There’s a certain bittersweet irony that our special Best Of British issue hits the shops just as the UK fully leaves the European Union. Freedom of movement legislation has already made it harder for UK DJs and clubbers to travel to the EU to play or party, and for UK-based dance music fans to hear some of their fave European DJs on home soil in 2021. Sold off the back of scaremongering about immigrants fleeing poverty- stricken or war-torn countries, the freedom of movement section of Brexit is, arguably, just one part of this colossal act of self-harm that — coupled with the pandemic’s devastating effects on the music industry — is going to hit our dance scene hard. But we just have to get on with it, I guess.
It’s ironic, because the UK music scene is so vibrant and creative and successful BECAUSE OF immigration. Without it, the country would still be funk-less, starchy and grey.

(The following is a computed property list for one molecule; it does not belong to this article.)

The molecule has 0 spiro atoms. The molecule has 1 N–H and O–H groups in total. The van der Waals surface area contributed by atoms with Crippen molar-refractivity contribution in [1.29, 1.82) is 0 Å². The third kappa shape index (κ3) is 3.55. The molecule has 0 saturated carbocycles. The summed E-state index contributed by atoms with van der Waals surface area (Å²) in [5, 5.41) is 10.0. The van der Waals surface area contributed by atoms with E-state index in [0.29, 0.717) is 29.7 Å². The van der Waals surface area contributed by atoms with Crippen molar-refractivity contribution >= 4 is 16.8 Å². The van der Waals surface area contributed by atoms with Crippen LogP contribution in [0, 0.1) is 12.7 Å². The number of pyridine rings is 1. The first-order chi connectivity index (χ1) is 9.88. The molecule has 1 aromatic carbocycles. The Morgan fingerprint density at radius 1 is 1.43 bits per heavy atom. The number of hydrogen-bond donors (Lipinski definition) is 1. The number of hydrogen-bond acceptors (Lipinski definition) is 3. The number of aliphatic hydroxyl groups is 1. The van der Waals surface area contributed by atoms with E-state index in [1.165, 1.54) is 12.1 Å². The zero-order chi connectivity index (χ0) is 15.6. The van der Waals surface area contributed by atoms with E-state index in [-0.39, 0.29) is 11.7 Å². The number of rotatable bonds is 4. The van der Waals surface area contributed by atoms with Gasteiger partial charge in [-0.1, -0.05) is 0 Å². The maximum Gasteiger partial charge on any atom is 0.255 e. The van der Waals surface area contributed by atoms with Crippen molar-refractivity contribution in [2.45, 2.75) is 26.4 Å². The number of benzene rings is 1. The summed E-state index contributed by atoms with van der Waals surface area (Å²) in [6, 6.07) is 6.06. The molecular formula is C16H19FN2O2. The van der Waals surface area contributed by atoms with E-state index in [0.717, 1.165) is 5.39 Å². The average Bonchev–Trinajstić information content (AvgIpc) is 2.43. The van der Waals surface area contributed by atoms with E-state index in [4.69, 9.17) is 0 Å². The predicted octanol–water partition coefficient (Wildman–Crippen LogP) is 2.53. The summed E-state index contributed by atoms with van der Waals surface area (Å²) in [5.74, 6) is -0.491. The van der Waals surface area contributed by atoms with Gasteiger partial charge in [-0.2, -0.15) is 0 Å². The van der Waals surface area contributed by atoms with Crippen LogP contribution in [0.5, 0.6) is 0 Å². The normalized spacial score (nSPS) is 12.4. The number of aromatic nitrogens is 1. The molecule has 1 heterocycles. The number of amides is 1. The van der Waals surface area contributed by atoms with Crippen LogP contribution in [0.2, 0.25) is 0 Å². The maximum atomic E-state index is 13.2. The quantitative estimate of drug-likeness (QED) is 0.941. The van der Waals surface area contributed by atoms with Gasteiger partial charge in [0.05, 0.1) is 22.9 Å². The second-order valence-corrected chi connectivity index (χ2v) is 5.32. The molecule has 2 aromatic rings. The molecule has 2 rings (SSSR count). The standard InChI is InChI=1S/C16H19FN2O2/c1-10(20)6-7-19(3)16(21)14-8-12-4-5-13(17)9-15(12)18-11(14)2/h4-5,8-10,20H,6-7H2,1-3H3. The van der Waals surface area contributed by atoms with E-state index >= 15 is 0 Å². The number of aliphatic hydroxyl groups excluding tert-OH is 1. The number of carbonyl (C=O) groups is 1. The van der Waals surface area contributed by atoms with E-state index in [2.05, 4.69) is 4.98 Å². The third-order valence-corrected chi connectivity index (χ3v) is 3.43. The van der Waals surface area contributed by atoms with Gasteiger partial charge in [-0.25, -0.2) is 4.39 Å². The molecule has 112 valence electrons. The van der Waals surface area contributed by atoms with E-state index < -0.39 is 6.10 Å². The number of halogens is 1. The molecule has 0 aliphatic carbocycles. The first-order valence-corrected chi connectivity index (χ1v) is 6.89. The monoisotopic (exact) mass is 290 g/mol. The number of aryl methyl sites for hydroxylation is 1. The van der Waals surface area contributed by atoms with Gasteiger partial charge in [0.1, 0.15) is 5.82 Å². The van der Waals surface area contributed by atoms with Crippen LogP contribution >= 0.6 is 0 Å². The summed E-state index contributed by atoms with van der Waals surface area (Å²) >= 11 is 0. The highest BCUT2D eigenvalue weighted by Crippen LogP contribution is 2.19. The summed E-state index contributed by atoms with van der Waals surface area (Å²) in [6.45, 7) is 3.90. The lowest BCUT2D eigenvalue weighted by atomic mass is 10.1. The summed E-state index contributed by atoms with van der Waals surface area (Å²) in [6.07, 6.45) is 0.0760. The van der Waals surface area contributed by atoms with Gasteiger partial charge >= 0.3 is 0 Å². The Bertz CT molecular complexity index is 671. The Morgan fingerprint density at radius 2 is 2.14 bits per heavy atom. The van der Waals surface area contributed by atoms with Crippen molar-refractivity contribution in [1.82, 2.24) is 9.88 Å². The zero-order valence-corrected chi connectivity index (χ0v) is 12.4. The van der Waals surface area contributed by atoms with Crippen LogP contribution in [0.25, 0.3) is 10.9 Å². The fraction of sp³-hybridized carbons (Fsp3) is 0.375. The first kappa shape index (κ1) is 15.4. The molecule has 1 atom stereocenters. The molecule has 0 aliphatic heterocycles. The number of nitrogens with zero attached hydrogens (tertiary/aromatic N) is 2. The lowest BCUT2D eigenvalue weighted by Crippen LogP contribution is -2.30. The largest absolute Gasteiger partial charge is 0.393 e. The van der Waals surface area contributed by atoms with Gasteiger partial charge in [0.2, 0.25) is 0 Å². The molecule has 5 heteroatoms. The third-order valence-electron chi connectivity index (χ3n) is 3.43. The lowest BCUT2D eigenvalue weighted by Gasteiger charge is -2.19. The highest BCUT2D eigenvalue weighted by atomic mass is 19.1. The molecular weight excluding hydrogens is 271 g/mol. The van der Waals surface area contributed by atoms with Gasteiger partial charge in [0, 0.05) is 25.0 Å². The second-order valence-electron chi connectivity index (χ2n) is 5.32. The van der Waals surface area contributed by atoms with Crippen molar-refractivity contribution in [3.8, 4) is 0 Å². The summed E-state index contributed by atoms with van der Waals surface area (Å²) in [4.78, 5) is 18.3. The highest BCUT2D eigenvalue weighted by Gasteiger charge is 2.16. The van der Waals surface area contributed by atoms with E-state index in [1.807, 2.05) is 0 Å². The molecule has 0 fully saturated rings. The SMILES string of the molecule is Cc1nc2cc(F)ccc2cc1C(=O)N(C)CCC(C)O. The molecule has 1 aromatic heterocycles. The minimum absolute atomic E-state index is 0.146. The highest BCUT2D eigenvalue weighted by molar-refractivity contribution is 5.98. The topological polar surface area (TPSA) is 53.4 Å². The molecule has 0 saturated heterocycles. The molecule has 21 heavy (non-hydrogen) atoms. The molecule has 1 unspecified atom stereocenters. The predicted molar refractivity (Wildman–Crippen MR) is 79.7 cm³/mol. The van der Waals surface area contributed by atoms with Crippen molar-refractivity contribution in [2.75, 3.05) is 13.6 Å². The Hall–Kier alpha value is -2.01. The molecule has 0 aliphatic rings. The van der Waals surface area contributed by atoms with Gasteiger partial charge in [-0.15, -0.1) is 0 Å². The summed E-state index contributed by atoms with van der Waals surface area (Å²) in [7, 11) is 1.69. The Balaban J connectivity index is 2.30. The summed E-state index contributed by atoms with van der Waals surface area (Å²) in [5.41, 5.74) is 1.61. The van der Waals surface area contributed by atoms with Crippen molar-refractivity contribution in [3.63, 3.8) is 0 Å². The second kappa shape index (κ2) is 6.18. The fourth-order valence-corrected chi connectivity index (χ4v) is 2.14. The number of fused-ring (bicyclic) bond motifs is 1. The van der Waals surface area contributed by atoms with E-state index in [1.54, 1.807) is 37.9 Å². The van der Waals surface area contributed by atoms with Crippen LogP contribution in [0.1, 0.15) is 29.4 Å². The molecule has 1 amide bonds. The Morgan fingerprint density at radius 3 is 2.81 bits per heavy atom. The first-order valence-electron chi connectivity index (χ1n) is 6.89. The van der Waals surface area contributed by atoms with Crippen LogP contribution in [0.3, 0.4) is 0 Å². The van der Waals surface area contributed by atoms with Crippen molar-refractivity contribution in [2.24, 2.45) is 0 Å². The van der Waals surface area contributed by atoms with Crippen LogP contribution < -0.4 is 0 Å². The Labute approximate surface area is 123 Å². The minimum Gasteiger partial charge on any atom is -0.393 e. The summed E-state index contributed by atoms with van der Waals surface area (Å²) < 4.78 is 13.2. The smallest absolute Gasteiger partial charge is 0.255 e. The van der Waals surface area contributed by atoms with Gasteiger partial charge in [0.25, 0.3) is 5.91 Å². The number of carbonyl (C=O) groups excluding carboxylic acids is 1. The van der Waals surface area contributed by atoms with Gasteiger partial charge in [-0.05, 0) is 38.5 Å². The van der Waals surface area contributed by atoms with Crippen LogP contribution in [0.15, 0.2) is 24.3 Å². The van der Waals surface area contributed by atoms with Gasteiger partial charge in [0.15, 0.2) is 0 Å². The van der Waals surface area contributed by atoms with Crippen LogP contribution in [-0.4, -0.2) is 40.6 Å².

It’s thanks to many children of the Windrush generation of immigrants that the foundations of much of our scene were built by Black pioneers. Soundsystem culture, brought in from the Caribbean, was crucial to the development of several different genres like jungle/drum & bass and dubstep. And the arrival of Irish people, Asians, Africans, eastern Europeans and so on at different times in British history has enriched UK culture immeasurably.
The Britain of today is a multi-cultural melting pot — inclusive and diverse — where sounds and styles constantly cross- pollinate. The children and grandchildren of many of those making a new life here have gone on to be pioneers and success stories in UK music. For instance, if Carl Cox’s parents hadn’t come to the UK from Barbados in the 1950s, we wouldn’t have had this fantastic, evergreen global ambassador for our scene. Coxy is just one of those recognised in our Best Of British awards — we profile all the winners from page 22 onwards.